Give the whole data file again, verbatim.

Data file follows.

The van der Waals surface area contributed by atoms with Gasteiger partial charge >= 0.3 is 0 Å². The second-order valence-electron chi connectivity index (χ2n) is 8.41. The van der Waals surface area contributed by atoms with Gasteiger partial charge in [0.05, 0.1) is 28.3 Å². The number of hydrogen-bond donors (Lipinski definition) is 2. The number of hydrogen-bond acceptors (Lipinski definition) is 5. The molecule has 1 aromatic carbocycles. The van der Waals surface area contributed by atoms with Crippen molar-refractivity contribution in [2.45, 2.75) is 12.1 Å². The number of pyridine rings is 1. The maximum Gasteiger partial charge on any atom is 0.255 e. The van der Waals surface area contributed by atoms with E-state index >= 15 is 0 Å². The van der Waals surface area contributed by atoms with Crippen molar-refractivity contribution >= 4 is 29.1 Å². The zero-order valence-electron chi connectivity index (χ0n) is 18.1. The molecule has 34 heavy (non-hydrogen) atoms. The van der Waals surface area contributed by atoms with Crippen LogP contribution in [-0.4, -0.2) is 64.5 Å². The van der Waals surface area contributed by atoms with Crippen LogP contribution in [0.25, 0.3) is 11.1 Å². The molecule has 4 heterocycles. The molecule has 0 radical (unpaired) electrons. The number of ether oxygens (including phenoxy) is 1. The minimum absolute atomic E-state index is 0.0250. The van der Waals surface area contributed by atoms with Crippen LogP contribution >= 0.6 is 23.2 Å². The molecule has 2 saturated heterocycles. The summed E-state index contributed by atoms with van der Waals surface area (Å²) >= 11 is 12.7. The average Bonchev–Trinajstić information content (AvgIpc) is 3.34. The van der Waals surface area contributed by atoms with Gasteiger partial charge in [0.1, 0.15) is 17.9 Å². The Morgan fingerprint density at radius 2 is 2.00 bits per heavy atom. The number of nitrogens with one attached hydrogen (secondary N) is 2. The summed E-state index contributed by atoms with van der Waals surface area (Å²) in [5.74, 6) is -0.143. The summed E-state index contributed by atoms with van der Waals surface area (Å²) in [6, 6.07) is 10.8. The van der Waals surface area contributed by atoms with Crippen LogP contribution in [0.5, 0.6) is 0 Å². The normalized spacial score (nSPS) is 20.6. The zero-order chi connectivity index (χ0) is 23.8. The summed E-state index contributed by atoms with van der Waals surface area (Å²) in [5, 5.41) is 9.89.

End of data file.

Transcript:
The van der Waals surface area contributed by atoms with Gasteiger partial charge >= 0.3 is 0 Å². The second-order valence-electron chi connectivity index (χ2n) is 8.41. The van der Waals surface area contributed by atoms with Gasteiger partial charge in [0.05, 0.1) is 28.3 Å². The number of hydrogen-bond donors (Lipinski definition) is 2. The number of hydrogen-bond acceptors (Lipinski definition) is 5. The molecule has 1 aromatic carbocycles. The van der Waals surface area contributed by atoms with Crippen molar-refractivity contribution in [2.45, 2.75) is 12.1 Å². The number of pyridine rings is 1. The maximum Gasteiger partial charge on any atom is 0.255 e. The van der Waals surface area contributed by atoms with E-state index >= 15 is 0 Å². The van der Waals surface area contributed by atoms with Crippen molar-refractivity contribution >= 4 is 29.1 Å². The zero-order valence-electron chi connectivity index (χ0n) is 18.1. The molecule has 34 heavy (non-hydrogen) atoms. The van der Waals surface area contributed by atoms with Crippen LogP contribution in [-0.4, -0.2) is 64.5 Å². The van der Waals surface area contributed by atoms with Crippen LogP contribution in [0.25, 0.3) is 11.1 Å². The molecule has 4 heterocycles. The molecule has 0 radical (unpaired) electrons. The number of ether oxygens (including phenoxy) is 1. The minimum absolute atomic E-state index is 0.0250. The van der Waals surface area contributed by atoms with Crippen LogP contribution >= 0.6 is 23.2 Å². The molecule has 2 saturated heterocycles. The summed E-state index contributed by atoms with van der Waals surface area (Å²) >= 11 is 12.7. The average Bonchev–Trinajstić information content (AvgIpc) is 3.34. The van der Waals surface area contributed by atoms with Gasteiger partial charge in [0.1, 0.15) is 17.9 Å². The Morgan fingerprint density at radius 2 is 2.00 bits per heavy atom. The number of nitrogens with one attached hydrogen (secondary N) is 2. The summed E-state index contributed by atoms with van der Waals surface area (Å²) in [5.74, 6) is -0.143. The summed E-state index contributed by atoms with van der Waals surface area (Å²) in [6, 6.07) is 10.8. The van der Waals surface area contributed by atoms with Crippen LogP contribution in [0.5, 0.6) is 0 Å². The normalized spacial score (nSPS) is 20.6. The zero-order chi connectivity index (χ0) is 23.8. The summed E-state index contributed by atoms with van der Waals surface area (Å²) in [5, 5.41) is 9.89.